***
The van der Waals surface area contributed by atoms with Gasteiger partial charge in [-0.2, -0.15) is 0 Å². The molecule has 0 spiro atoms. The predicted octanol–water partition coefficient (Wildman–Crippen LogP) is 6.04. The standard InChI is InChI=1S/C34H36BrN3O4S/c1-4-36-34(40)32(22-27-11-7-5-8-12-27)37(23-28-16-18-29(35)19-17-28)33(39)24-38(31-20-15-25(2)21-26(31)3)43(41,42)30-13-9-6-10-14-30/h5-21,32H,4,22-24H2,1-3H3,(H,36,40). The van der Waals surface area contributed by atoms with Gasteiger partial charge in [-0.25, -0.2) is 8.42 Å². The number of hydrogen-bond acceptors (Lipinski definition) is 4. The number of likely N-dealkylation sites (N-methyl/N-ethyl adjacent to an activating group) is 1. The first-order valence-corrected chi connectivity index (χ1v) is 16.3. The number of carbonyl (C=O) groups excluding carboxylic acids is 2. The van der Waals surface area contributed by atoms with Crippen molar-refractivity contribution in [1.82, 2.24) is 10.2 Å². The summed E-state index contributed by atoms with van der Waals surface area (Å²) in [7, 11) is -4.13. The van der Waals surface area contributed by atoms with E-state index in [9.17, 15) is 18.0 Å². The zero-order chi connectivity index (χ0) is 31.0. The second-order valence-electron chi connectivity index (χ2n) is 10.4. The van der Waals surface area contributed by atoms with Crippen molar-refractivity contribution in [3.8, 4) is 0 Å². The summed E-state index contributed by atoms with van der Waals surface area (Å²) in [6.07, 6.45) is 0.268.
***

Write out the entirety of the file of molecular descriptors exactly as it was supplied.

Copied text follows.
The van der Waals surface area contributed by atoms with Gasteiger partial charge in [-0.2, -0.15) is 0 Å². The molecule has 0 spiro atoms. The predicted octanol–water partition coefficient (Wildman–Crippen LogP) is 6.04. The standard InChI is InChI=1S/C34H36BrN3O4S/c1-4-36-34(40)32(22-27-11-7-5-8-12-27)37(23-28-16-18-29(35)19-17-28)33(39)24-38(31-20-15-25(2)21-26(31)3)43(41,42)30-13-9-6-10-14-30/h5-21,32H,4,22-24H2,1-3H3,(H,36,40). The van der Waals surface area contributed by atoms with Gasteiger partial charge in [-0.25, -0.2) is 8.42 Å². The number of hydrogen-bond acceptors (Lipinski definition) is 4. The number of likely N-dealkylation sites (N-methyl/N-ethyl adjacent to an activating group) is 1. The first-order valence-corrected chi connectivity index (χ1v) is 16.3. The number of carbonyl (C=O) groups excluding carboxylic acids is 2. The van der Waals surface area contributed by atoms with Crippen molar-refractivity contribution in [1.82, 2.24) is 10.2 Å². The summed E-state index contributed by atoms with van der Waals surface area (Å²) in [7, 11) is -4.13. The van der Waals surface area contributed by atoms with E-state index in [9.17, 15) is 18.0 Å². The zero-order chi connectivity index (χ0) is 31.0. The second-order valence-electron chi connectivity index (χ2n) is 10.4. The van der Waals surface area contributed by atoms with Crippen molar-refractivity contribution in [3.8, 4) is 0 Å². The summed E-state index contributed by atoms with van der Waals surface area (Å²) in [6.07, 6.45) is 0.268.